A Grammar of Luwo: An anthropological approach by Anne Storch

By Anne Storch

This publication is an outline of Luwo, a Western Nilotic language of South Sudan. Luwo is utilized by multilingual, dynamic groups of perform as one language between others that shape person and versatile repertoires. it's a language that serves as a method of expressing the Self, as a medium of artwork and self-actualization, and infrequently as a medium of writing. it really is spoken in the house and in public areas, by way of relatively huge numbers of people that determine themselves as Luwo and as individuals of every kind of different teams. to be able to offer insights into those dynamic and numerous realities of Luwo, this e-book comprises either a concise description and research of the linguistic gains and buildings of Luwo, and an method of the anthropological linguistics of this language. The latter is gifted within the kind of separate chapters on ownership, quantity, experiencer structures, spatial orientation, belief and cognition. In all sections of this research, sociolinguistic info is equipped at any place this is often priceless and attainable, certain info at the semantics of grammatical positive factors and structures is given, and discussions of theory-oriented methods to varied linguistic gains of Luwo are awarded.

Show description

Read Online or Download A Grammar of Luwo: An anthropological approach PDF

Best foreign languages books

Grammaticalization of the Complex Sentence: A Case Study in Chadic (Studies in Language Companion Series)

Learning the grammaticalization of the advanced sentence, this article discusses such issues as: paratactic and sequential structures; services of complementizers; enhances of verbs of claiming; embedded interrogatives; and enhances of volitional verbs.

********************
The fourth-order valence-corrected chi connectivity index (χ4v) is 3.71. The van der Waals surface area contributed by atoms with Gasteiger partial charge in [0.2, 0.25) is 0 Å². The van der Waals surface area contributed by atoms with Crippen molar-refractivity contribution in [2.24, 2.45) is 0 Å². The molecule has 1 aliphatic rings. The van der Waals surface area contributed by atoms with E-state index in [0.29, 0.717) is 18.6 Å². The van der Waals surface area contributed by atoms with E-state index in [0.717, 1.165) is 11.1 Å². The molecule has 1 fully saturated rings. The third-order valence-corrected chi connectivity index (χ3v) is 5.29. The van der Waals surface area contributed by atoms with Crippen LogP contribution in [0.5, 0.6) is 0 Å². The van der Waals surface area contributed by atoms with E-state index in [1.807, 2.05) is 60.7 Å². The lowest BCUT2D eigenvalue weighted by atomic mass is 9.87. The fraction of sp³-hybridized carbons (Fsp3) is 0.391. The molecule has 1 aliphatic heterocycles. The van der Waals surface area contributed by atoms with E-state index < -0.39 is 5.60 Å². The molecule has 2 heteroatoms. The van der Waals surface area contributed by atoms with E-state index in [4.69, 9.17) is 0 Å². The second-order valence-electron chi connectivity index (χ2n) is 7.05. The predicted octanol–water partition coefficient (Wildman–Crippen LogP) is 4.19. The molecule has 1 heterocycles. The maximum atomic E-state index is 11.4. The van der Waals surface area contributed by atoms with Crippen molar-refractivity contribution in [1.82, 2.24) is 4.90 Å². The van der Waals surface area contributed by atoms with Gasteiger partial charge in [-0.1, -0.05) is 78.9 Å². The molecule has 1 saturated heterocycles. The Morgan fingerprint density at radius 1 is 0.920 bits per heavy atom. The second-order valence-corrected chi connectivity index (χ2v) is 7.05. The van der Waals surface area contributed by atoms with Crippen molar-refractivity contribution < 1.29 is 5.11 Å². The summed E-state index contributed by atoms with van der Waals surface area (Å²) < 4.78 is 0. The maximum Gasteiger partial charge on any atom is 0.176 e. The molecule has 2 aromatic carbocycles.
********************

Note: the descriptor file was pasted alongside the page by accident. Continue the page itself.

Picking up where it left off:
Referring Expressions in English and Japanese: Patterns of Use in Dialogue Processing

It's a significant problem for linguists to discover the family among referential selection and the discourse constitution in dialogues, simply because, not like written modes of discourse, discussion as an interactional mode of discourse wishes cautious remedy for linguistic research. This publication investigates how discourse entities are associated with subject chaining and discourse coherence by means of exhibiting that the alternative and the distribution of referring expressions is correlated with heart transition styles within the centering framework.

Advanced Arabic Literary Reader: For Students of Modern Standard Arabic

Complicated Arabic Literary Reader is a very consultant number of literary extracts from around the Arabic-speaking international. Extracts from each one state within the Arab global were rigorously chosen, with a stability of either female and male writers and fashionable and rising voices, offering a special window into the Arab global.

Additional resources for A Grammar of Luwo: An anthropological approach

Example text

50): The Jur are excellent iron-workers, and still supply the Dinka with spears, where the two races meet. g. the tribal marking of boys’ heads). They answer readily to the name of ‘Jur’ (the name no longer carrying with it its former insult), but among themselves they are still the Jo Luo. 2), but consistently call themselves Luwo. Tucker also reports that the Thuri (or ‘Shatt’, as he also calls them) split from the Luwo during that time and settled west of them, where they basically lived from hunting and farming.

In eastern Luwo, voicing includes spirantisation, so that the root-final consonant is realised as a non-phonemic fricative [x, ɣ], as in the following example, where the word-final plosive in ‘go’ undergoes external sandhi: Chapter 2. away:ven:if=3sg ‘again s/he returned’ C. Loss of labialisation As a result of fronting, labialised plosives lose their labialised quality when a stem receives a suffix with a vowel /i, ɪ/. This happens when a causative verb stem is constructed, or a noun receives a 2sg possessive pronoun suffix.

25) ʔɔ̀ɔ̀r ‘brother’ → ʔɔ̀↑ɔ̀r-á [ʔɔ́ɔr̀ á] ‘my brother’ A new high tone cannot superficially be distinguished from an original one. 26) /lɛ́ɛ̀m/ ‘jaws’ /yɪ́ɛr̀ / ‘hair’ Such a tone pattern could have resulted out of the spreading of a floating tone which remains from a formerly segmental, high tone plural suffix. Such suffixes are still productive, such as in dɛ́l-nɛ́ ‘skins’, but some of these markers seem to have been reduced segmentally in other contexts (see Chapters 5 and 6). If the originally low CVVC stem is followed by a floating high tone, its tonal pattern changes into a falling one, hence */lɛ̀ɛm ̀ -′/ → /lɛ́ɛm ̀ / ‘jaws’.

Download PDF sample

Rated 4.96 of 5 – based on 21 votes